Similarly, in our situation, the first verse states that the Jewish people had finished investing the necessary work (עבודה) into building the Mishkan, and the second verse says that Moshe surveyed what they had produced (מלאכה) and saw that it was in exact accordance with what Hashem commanded.[4]

Nesina and Sima

Our parsha concludes with a description of the setting up of the Mishkan on the first of Nissan. Verse 18 of Chapter 40 reads:

וַיָּקֶם מֹשֶׁה אֶת הַמִּשְׁכָּן וַיִּתֵּן אֶת אֲדָנָיו וַיָּשֶׂם אֶת קְרָשָׁיו וַיִּתֵּן אֶת בְּרִיחָיו

Moshe erected the Mishkan, he put down its sockets, he placed its beams and put in its poles.

We note that the placement of the sockets and poles is described with the term “ויתן” while that of the beams uses the term “וישם”. What is behind this differentiation?

The Malbim explains the connotations of these two terms as follows:

·      נתינה – as it’s name suggests, derives from the word “נותן – to give.” As such, it is used to simply describe not withholding something, but rather placing it before one, without any particular specification as to how this is done.

·      שימה – denotes a more precise or ordered way of placing something.

Thus for example, when Hashem commands Moshe, “וְאֵלֶּה הַמִּשְׁפָּטִים אֲשֶׁר תָּשִׂים לִפְנֵיהֶם – And these are the laws that you shall place before them,”[5] the Mechilta explains this to mean: “Arrange [the laws] before them like a set table (שלחן ערוך).” The use of the word “תשים” indicates Hashem’s insistence that Moshe not only transmit the information, but that he do so in a way which is optimally ordered and organized.

How does all this relate to the items mentioned in our verse?

The halachah states that beams of the Mishkan always needed to be arranged in the exact same order as they were originally placed.[6] Indeed, the melachah of writing on Shabbos is actually derived from the letters they would write on each of the beams in the Mishkan to identify where along the wall it was to be placed. However, this requirement applies only to the beams, not to the sockets or the poles, which could be placed or inserted in a different order each time the Mishkan was set up.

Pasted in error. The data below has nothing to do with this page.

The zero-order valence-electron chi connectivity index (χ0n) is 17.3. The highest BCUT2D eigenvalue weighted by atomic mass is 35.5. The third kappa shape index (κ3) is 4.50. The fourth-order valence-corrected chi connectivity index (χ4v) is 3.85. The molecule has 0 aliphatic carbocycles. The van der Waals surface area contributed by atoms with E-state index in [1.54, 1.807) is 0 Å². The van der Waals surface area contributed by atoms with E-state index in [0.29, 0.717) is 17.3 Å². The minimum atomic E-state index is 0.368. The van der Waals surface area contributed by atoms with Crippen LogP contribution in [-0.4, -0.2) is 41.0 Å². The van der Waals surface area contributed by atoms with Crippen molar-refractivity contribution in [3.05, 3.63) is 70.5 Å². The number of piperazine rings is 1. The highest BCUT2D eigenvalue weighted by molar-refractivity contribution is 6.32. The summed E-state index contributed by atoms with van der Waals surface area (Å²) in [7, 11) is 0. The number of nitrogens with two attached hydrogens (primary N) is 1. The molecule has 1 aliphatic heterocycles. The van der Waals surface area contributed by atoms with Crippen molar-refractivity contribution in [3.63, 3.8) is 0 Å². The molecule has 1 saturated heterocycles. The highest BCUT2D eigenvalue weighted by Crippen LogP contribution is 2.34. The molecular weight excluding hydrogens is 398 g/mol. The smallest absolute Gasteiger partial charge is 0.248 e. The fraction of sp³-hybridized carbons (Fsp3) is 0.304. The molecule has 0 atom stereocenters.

We can now understand why the Torah uses the term “ויתן” for the sockets and beams, which were placed in a non-specific way, while it uses the term “וישם” for the beams, which carried the additional insistence of placing them in a specific order.[7]

These examples should hopefully encourage us to give our full attention to the words the Torah uses, and to always ask why a particular word was chosen in each verse and what its unique connotation is.

חזק חזק ונתחזק

[1] Shemos 38:21.

[2] Classic exponents of this idea are the Vilna Gaon, Afikei Yehuda, Hakesav Ve’Hakkabalah, the Malbim and the Netziv.

[3] Vayikra 23:15.

[4] Based on Commentaries of Chasam Sofer and Malbim.

[5] Shemos 21:1.

[6] This is the origin of the practice to make an atarah for a tallis, so that the same side always covers the head.

[7] There is a well-known halachic principle that “מעלין בקודש ולא מורידין – we ascend in matters of holiness and do not descend.” The Gemara (Menachos 99a) cites our verse as a source for the second part of that principle – that we do not descend. However, the Gemara does not explicate how we derive this from the verse. Perhaps it is as per the observation of the Malbim, namely, that the Torah is particular that the beams always retain their order, so as not to descend in holiness by being placed further away from the Ark than they originally were.